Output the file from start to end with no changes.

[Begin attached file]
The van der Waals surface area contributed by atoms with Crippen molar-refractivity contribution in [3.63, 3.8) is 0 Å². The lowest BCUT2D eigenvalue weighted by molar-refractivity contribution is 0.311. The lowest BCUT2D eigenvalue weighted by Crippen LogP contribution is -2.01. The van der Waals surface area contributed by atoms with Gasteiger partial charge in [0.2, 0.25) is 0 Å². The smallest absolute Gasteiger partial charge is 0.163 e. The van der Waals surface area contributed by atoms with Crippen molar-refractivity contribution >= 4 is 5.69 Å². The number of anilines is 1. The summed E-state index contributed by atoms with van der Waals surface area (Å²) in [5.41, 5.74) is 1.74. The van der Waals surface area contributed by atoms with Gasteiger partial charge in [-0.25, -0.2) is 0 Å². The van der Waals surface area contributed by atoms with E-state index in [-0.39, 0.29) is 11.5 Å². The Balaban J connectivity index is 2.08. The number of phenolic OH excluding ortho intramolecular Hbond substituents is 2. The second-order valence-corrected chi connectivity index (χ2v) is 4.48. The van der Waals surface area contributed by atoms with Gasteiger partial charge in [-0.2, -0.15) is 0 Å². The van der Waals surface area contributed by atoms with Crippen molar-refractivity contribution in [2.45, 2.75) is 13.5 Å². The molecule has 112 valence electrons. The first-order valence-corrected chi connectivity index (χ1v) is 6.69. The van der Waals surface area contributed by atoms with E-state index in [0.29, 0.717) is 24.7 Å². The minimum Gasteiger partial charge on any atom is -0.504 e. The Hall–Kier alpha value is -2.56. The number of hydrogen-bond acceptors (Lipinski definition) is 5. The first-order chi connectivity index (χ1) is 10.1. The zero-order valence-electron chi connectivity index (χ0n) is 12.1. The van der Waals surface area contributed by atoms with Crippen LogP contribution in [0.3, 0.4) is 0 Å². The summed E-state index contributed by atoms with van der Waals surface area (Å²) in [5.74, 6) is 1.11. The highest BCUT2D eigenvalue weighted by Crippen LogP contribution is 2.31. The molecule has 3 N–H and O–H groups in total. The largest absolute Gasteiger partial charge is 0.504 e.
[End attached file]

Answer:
The van der Waals surface area contributed by atoms with Crippen molar-refractivity contribution in [3.63, 3.8) is 0 Å². The lowest BCUT2D eigenvalue weighted by molar-refractivity contribution is 0.311. The lowest BCUT2D eigenvalue weighted by Crippen LogP contribution is -2.01. The van der Waals surface area contributed by atoms with Gasteiger partial charge in [0.2, 0.25) is 0 Å². The smallest absolute Gasteiger partial charge is 0.163 e. The van der Waals surface area contributed by atoms with Crippen molar-refractivity contribution >= 4 is 5.69 Å². The number of anilines is 1. The summed E-state index contributed by atoms with van der Waals surface area (Å²) in [5.41, 5.74) is 1.74. The van der Waals surface area contributed by atoms with Gasteiger partial charge in [-0.25, -0.2) is 0 Å². The van der Waals surface area contributed by atoms with E-state index in [-0.39, 0.29) is 11.5 Å². The Balaban J connectivity index is 2.08. The number of phenolic OH excluding ortho intramolecular Hbond substituents is 2. The second-order valence-corrected chi connectivity index (χ2v) is 4.48. The van der Waals surface area contributed by atoms with Gasteiger partial charge in [-0.2, -0.15) is 0 Å². The van der Waals surface area contributed by atoms with Crippen molar-refractivity contribution in [2.45, 2.75) is 13.5 Å². The molecule has 112 valence electrons. The first-order valence-corrected chi connectivity index (χ1v) is 6.69. The van der Waals surface area contributed by atoms with E-state index in [0.29, 0.717) is 24.7 Å². The minimum Gasteiger partial charge on any atom is -0.504 e. The Hall–Kier alpha value is -2.56. The number of hydrogen-bond acceptors (Lipinski definition) is 5. The first-order chi connectivity index (χ1) is 10.1. The zero-order valence-electron chi connectivity index (χ0n) is 12.1. The van der Waals surface area contributed by atoms with Crippen LogP contribution in [0.3, 0.4) is 0 Å². The summed E-state index contributed by atoms with van der Waals surface area (Å²) in [5.74, 6) is 1.11. The highest BCUT2D eigenvalue weighted by Crippen LogP contribution is 2.31. The molecule has 3 N–H and O–H groups in total. The largest absolute Gasteiger partial charge is 0.504 e.